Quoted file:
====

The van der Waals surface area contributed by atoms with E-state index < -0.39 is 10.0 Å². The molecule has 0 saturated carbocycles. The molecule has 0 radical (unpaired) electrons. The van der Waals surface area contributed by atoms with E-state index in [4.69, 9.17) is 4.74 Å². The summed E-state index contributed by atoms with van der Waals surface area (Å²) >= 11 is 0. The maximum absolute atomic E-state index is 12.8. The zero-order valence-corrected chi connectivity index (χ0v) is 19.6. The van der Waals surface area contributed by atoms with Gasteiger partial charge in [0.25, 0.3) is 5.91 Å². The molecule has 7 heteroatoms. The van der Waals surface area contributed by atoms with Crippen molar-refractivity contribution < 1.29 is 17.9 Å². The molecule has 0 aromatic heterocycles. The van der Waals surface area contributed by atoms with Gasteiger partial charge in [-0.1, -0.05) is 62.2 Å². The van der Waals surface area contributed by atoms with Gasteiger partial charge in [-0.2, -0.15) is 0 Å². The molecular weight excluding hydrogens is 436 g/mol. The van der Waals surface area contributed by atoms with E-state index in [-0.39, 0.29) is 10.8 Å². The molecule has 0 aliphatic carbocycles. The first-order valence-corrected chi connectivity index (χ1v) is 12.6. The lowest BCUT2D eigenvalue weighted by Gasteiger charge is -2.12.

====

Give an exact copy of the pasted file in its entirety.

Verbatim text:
The van der Waals surface area contributed by atoms with E-state index < -0.39 is 10.0 Å². The molecule has 0 saturated carbocycles. The molecule has 0 radical (unpaired) electrons. The van der Waals surface area contributed by atoms with E-state index in [4.69, 9.17) is 4.74 Å². The summed E-state index contributed by atoms with van der Waals surface area (Å²) >= 11 is 0. The maximum absolute atomic E-state index is 12.8. The zero-order valence-corrected chi connectivity index (χ0v) is 19.6. The van der Waals surface area contributed by atoms with Gasteiger partial charge in [0.25, 0.3) is 5.91 Å². The molecule has 7 heteroatoms. The van der Waals surface area contributed by atoms with Crippen molar-refractivity contribution < 1.29 is 17.9 Å². The molecule has 0 aromatic heterocycles. The van der Waals surface area contributed by atoms with Gasteiger partial charge in [-0.1, -0.05) is 62.2 Å². The van der Waals surface area contributed by atoms with Gasteiger partial charge in [-0.2, -0.15) is 0 Å². The molecular weight excluding hydrogens is 436 g/mol. The van der Waals surface area contributed by atoms with E-state index in [-0.39, 0.29) is 10.8 Å². The molecule has 0 aliphatic carbocycles. The first-order valence-corrected chi connectivity index (χ1v) is 12.6. The lowest BCUT2D eigenvalue weighted by Gasteiger charge is -2.12.